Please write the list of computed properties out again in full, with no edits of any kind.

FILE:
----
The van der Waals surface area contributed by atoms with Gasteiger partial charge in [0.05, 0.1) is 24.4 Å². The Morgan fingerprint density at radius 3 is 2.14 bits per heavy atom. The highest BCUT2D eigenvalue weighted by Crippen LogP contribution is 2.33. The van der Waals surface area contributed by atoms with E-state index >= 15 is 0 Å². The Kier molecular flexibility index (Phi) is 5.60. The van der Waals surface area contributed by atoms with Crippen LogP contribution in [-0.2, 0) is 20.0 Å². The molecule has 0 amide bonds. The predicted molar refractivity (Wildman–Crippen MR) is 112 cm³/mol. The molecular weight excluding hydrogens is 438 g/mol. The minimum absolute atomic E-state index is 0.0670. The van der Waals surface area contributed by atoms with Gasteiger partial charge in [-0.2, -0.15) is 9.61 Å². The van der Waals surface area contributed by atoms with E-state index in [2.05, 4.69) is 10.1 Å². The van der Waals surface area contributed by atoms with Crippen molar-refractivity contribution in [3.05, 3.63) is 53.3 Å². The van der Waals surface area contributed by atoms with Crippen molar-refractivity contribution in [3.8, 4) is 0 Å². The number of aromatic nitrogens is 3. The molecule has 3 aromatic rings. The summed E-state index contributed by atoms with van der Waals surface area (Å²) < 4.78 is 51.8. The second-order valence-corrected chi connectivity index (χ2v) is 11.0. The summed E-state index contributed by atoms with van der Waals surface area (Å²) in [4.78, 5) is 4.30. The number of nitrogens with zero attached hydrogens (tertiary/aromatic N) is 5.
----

The van der Waals surface area contributed by atoms with Gasteiger partial charge in [0.05, 0.1) is 24.4 Å². The Morgan fingerprint density at radius 3 is 2.14 bits per heavy atom. The highest BCUT2D eigenvalue weighted by Crippen LogP contribution is 2.33. The van der Waals surface area contributed by atoms with E-state index >= 15 is 0 Å². The Kier molecular flexibility index (Phi) is 5.60. The van der Waals surface area contributed by atoms with Crippen LogP contribution in [-0.2, 0) is 20.0 Å². The molecule has 0 amide bonds. The predicted molar refractivity (Wildman–Crippen MR) is 112 cm³/mol. The molecular weight excluding hydrogens is 438 g/mol. The minimum absolute atomic E-state index is 0.0670. The van der Waals surface area contributed by atoms with Gasteiger partial charge in [-0.2, -0.15) is 9.61 Å². The van der Waals surface area contributed by atoms with E-state index in [2.05, 4.69) is 10.1 Å². The van der Waals surface area contributed by atoms with Crippen molar-refractivity contribution in [3.05, 3.63) is 53.3 Å². The van der Waals surface area contributed by atoms with Crippen molar-refractivity contribution in [3.8, 4) is 0 Å². The number of aromatic nitrogens is 3. The molecule has 3 aromatic rings. The summed E-state index contributed by atoms with van der Waals surface area (Å²) < 4.78 is 51.8. The second-order valence-corrected chi connectivity index (χ2v) is 11.0. The summed E-state index contributed by atoms with van der Waals surface area (Å²) in [4.78, 5) is 4.30. The number of nitrogens with zero attached hydrogens (tertiary/aromatic N) is 5.